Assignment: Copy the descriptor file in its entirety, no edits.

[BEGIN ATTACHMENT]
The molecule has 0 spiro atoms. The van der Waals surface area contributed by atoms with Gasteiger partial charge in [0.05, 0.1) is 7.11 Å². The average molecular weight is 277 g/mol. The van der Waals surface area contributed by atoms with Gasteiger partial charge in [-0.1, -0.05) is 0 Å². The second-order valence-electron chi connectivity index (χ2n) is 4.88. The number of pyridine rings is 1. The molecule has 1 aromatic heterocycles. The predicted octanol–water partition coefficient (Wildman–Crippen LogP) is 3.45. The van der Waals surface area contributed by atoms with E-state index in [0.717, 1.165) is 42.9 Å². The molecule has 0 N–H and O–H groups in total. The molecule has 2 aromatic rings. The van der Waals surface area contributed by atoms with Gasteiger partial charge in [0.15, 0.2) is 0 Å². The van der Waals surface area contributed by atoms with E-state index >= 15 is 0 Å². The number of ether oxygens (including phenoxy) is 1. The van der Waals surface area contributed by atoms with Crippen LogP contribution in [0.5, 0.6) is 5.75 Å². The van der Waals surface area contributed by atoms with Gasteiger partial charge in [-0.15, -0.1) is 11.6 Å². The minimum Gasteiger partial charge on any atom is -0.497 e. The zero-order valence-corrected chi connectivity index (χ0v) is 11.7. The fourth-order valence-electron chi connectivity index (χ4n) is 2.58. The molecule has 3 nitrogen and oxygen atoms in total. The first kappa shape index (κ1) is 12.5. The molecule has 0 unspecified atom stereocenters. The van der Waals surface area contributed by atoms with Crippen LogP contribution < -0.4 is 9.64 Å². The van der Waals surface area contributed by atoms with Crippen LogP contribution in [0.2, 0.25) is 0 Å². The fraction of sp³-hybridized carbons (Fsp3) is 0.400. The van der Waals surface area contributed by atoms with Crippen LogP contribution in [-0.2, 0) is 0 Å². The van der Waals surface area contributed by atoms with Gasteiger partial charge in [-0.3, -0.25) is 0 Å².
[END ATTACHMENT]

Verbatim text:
The molecule has 0 spiro atoms. The van der Waals surface area contributed by atoms with Gasteiger partial charge in [0.05, 0.1) is 7.11 Å². The average molecular weight is 277 g/mol. The van der Waals surface area contributed by atoms with Gasteiger partial charge in [-0.1, -0.05) is 0 Å². The second-order valence-electron chi connectivity index (χ2n) is 4.88. The number of pyridine rings is 1. The molecule has 1 aromatic heterocycles. The predicted octanol–water partition coefficient (Wildman–Crippen LogP) is 3.45. The van der Waals surface area contributed by atoms with E-state index in [0.717, 1.165) is 42.9 Å². The molecule has 0 N–H and O–H groups in total. The molecule has 2 aromatic rings. The van der Waals surface area contributed by atoms with Gasteiger partial charge in [0.15, 0.2) is 0 Å². The van der Waals surface area contributed by atoms with E-state index >= 15 is 0 Å². The number of ether oxygens (including phenoxy) is 1. The van der Waals surface area contributed by atoms with Crippen LogP contribution in [0.5, 0.6) is 5.75 Å². The van der Waals surface area contributed by atoms with Gasteiger partial charge in [-0.15, -0.1) is 11.6 Å². The minimum Gasteiger partial charge on any atom is -0.497 e. The zero-order valence-corrected chi connectivity index (χ0v) is 11.7. The fourth-order valence-electron chi connectivity index (χ4n) is 2.58. The molecule has 3 nitrogen and oxygen atoms in total. The first kappa shape index (κ1) is 12.5. The molecule has 0 unspecified atom stereocenters. The van der Waals surface area contributed by atoms with Crippen LogP contribution < -0.4 is 9.64 Å². The van der Waals surface area contributed by atoms with Crippen LogP contribution in [0.2, 0.25) is 0 Å². The fraction of sp³-hybridized carbons (Fsp3) is 0.400. The van der Waals surface area contributed by atoms with Crippen LogP contribution in [-0.2, 0) is 0 Å². The van der Waals surface area contributed by atoms with Gasteiger partial charge in [-0.3, -0.25) is 0 Å².